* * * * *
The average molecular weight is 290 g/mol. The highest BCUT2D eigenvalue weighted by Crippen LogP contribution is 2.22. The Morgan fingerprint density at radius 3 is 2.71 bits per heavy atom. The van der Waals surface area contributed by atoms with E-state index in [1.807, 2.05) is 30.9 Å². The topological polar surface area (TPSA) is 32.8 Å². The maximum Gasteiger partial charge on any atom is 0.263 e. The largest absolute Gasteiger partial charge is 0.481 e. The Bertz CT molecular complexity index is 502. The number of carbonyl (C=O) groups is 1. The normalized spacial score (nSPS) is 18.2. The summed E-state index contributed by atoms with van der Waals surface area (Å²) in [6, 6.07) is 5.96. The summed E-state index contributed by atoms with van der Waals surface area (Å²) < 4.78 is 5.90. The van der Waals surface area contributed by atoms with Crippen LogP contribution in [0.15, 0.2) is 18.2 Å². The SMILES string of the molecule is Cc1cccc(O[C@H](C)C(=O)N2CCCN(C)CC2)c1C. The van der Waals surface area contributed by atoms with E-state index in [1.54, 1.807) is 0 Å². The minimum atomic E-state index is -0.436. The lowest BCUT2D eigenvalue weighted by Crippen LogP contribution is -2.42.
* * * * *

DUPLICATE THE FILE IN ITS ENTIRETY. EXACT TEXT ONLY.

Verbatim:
The average molecular weight is 290 g/mol. The highest BCUT2D eigenvalue weighted by Crippen LogP contribution is 2.22. The Morgan fingerprint density at radius 3 is 2.71 bits per heavy atom. The van der Waals surface area contributed by atoms with E-state index in [1.807, 2.05) is 30.9 Å². The topological polar surface area (TPSA) is 32.8 Å². The maximum Gasteiger partial charge on any atom is 0.263 e. The largest absolute Gasteiger partial charge is 0.481 e. The Bertz CT molecular complexity index is 502. The number of carbonyl (C=O) groups is 1. The normalized spacial score (nSPS) is 18.2. The summed E-state index contributed by atoms with van der Waals surface area (Å²) in [6, 6.07) is 5.96. The summed E-state index contributed by atoms with van der Waals surface area (Å²) < 4.78 is 5.90. The van der Waals surface area contributed by atoms with Crippen LogP contribution in [0.15, 0.2) is 18.2 Å². The SMILES string of the molecule is Cc1cccc(O[C@H](C)C(=O)N2CCCN(C)CC2)c1C. The van der Waals surface area contributed by atoms with E-state index in [1.54, 1.807) is 0 Å². The minimum atomic E-state index is -0.436. The lowest BCUT2D eigenvalue weighted by Crippen LogP contribution is -2.42.